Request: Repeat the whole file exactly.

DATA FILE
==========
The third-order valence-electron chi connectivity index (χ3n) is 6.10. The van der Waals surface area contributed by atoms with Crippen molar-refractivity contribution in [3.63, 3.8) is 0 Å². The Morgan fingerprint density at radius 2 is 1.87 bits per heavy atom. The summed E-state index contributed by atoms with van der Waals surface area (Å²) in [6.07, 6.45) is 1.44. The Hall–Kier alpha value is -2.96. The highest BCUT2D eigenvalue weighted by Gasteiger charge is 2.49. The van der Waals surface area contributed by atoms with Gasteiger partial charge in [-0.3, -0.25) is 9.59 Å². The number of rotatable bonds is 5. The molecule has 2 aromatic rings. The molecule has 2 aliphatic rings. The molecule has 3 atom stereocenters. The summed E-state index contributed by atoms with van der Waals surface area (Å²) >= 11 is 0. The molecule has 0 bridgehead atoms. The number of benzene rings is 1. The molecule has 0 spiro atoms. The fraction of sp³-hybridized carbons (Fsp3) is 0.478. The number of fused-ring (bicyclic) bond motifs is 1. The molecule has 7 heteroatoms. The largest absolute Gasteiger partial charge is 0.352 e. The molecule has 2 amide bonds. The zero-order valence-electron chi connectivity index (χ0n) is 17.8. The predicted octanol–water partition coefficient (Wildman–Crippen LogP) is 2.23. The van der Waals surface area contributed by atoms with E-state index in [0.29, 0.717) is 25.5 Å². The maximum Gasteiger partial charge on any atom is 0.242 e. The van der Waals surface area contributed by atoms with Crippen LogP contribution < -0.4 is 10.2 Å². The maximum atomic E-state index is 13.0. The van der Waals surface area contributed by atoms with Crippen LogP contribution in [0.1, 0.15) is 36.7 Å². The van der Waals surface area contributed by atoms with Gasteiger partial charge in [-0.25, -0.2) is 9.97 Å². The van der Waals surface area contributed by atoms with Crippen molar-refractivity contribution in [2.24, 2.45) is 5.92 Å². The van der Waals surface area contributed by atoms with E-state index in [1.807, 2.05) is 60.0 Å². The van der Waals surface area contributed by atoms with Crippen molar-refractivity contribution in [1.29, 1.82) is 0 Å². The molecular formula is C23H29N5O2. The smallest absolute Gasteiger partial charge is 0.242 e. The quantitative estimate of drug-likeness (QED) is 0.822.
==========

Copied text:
The third-order valence-electron chi connectivity index (χ3n) is 6.10. The van der Waals surface area contributed by atoms with Crippen molar-refractivity contribution in [3.63, 3.8) is 0 Å². The Morgan fingerprint density at radius 2 is 1.87 bits per heavy atom. The summed E-state index contributed by atoms with van der Waals surface area (Å²) in [6.07, 6.45) is 1.44. The Hall–Kier alpha value is -2.96. The highest BCUT2D eigenvalue weighted by Gasteiger charge is 2.49. The van der Waals surface area contributed by atoms with Gasteiger partial charge in [-0.3, -0.25) is 9.59 Å². The number of rotatable bonds is 5. The molecule has 2 aromatic rings. The molecule has 2 aliphatic rings. The molecule has 3 atom stereocenters. The summed E-state index contributed by atoms with van der Waals surface area (Å²) >= 11 is 0. The molecule has 0 bridgehead atoms. The number of benzene rings is 1. The molecule has 0 spiro atoms. The fraction of sp³-hybridized carbons (Fsp3) is 0.478. The number of fused-ring (bicyclic) bond motifs is 1. The molecule has 7 heteroatoms. The largest absolute Gasteiger partial charge is 0.352 e. The molecule has 2 amide bonds. The zero-order valence-electron chi connectivity index (χ0n) is 17.8. The predicted octanol–water partition coefficient (Wildman–Crippen LogP) is 2.23. The van der Waals surface area contributed by atoms with E-state index in [0.29, 0.717) is 25.5 Å². The maximum Gasteiger partial charge on any atom is 0.242 e. The van der Waals surface area contributed by atoms with Crippen LogP contribution < -0.4 is 10.2 Å². The maximum atomic E-state index is 13.0. The van der Waals surface area contributed by atoms with Crippen LogP contribution in [0.1, 0.15) is 36.7 Å². The van der Waals surface area contributed by atoms with Gasteiger partial charge in [-0.25, -0.2) is 9.97 Å². The van der Waals surface area contributed by atoms with Crippen molar-refractivity contribution in [2.24, 2.45) is 5.92 Å². The van der Waals surface area contributed by atoms with E-state index in [1.807, 2.05) is 60.0 Å². The van der Waals surface area contributed by atoms with Crippen molar-refractivity contribution in [1.29, 1.82) is 0 Å². The molecular formula is C23H29N5O2. The smallest absolute Gasteiger partial charge is 0.242 e. The quantitative estimate of drug-likeness (QED) is 0.822.